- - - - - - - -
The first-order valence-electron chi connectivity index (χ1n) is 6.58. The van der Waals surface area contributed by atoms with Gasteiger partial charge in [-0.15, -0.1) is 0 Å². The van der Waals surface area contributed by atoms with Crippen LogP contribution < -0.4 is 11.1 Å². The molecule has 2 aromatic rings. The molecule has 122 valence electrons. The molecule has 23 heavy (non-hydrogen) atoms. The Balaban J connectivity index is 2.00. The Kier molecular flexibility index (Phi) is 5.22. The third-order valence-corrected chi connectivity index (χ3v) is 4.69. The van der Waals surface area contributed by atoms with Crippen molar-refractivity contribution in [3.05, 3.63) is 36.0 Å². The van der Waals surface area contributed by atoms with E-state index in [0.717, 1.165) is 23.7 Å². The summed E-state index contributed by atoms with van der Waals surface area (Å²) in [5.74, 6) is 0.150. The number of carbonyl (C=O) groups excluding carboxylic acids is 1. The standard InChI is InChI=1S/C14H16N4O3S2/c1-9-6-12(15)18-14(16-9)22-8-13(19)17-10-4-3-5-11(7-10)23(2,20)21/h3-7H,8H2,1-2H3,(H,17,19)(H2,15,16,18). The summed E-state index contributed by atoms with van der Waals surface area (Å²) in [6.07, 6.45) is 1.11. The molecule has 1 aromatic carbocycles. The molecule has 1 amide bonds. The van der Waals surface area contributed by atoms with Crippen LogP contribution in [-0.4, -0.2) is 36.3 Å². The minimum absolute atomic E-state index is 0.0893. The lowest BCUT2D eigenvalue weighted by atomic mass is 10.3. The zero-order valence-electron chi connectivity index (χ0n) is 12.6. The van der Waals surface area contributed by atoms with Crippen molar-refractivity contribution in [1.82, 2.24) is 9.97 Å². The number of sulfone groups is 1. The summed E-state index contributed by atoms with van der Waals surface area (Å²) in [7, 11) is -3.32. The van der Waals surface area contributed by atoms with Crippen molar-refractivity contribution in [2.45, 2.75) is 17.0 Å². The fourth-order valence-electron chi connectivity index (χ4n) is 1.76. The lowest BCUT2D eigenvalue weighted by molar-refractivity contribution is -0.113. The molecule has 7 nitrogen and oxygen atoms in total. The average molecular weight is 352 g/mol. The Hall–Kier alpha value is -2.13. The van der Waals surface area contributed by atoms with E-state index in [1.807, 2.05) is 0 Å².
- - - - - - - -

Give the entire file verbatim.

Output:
The first-order valence-electron chi connectivity index (χ1n) is 6.58. The van der Waals surface area contributed by atoms with Gasteiger partial charge in [-0.15, -0.1) is 0 Å². The van der Waals surface area contributed by atoms with Crippen LogP contribution < -0.4 is 11.1 Å². The molecule has 2 aromatic rings. The molecule has 122 valence electrons. The molecule has 23 heavy (non-hydrogen) atoms. The Balaban J connectivity index is 2.00. The Kier molecular flexibility index (Phi) is 5.22. The third-order valence-corrected chi connectivity index (χ3v) is 4.69. The van der Waals surface area contributed by atoms with Crippen molar-refractivity contribution in [3.05, 3.63) is 36.0 Å². The van der Waals surface area contributed by atoms with E-state index in [0.717, 1.165) is 23.7 Å². The summed E-state index contributed by atoms with van der Waals surface area (Å²) in [5.74, 6) is 0.150. The number of carbonyl (C=O) groups excluding carboxylic acids is 1. The standard InChI is InChI=1S/C14H16N4O3S2/c1-9-6-12(15)18-14(16-9)22-8-13(19)17-10-4-3-5-11(7-10)23(2,20)21/h3-7H,8H2,1-2H3,(H,17,19)(H2,15,16,18). The summed E-state index contributed by atoms with van der Waals surface area (Å²) in [6.07, 6.45) is 1.11. The molecule has 1 aromatic carbocycles. The molecule has 1 amide bonds. The van der Waals surface area contributed by atoms with Crippen LogP contribution in [-0.4, -0.2) is 36.3 Å². The minimum absolute atomic E-state index is 0.0893. The lowest BCUT2D eigenvalue weighted by atomic mass is 10.3. The zero-order valence-electron chi connectivity index (χ0n) is 12.6. The van der Waals surface area contributed by atoms with Crippen molar-refractivity contribution in [1.82, 2.24) is 9.97 Å². The number of sulfone groups is 1. The summed E-state index contributed by atoms with van der Waals surface area (Å²) in [7, 11) is -3.32. The van der Waals surface area contributed by atoms with Crippen molar-refractivity contribution in [2.45, 2.75) is 17.0 Å². The fourth-order valence-electron chi connectivity index (χ4n) is 1.76. The lowest BCUT2D eigenvalue weighted by molar-refractivity contribution is -0.113. The molecule has 7 nitrogen and oxygen atoms in total. The average molecular weight is 352 g/mol. The Hall–Kier alpha value is -2.13. The van der Waals surface area contributed by atoms with E-state index in [1.807, 2.05) is 0 Å².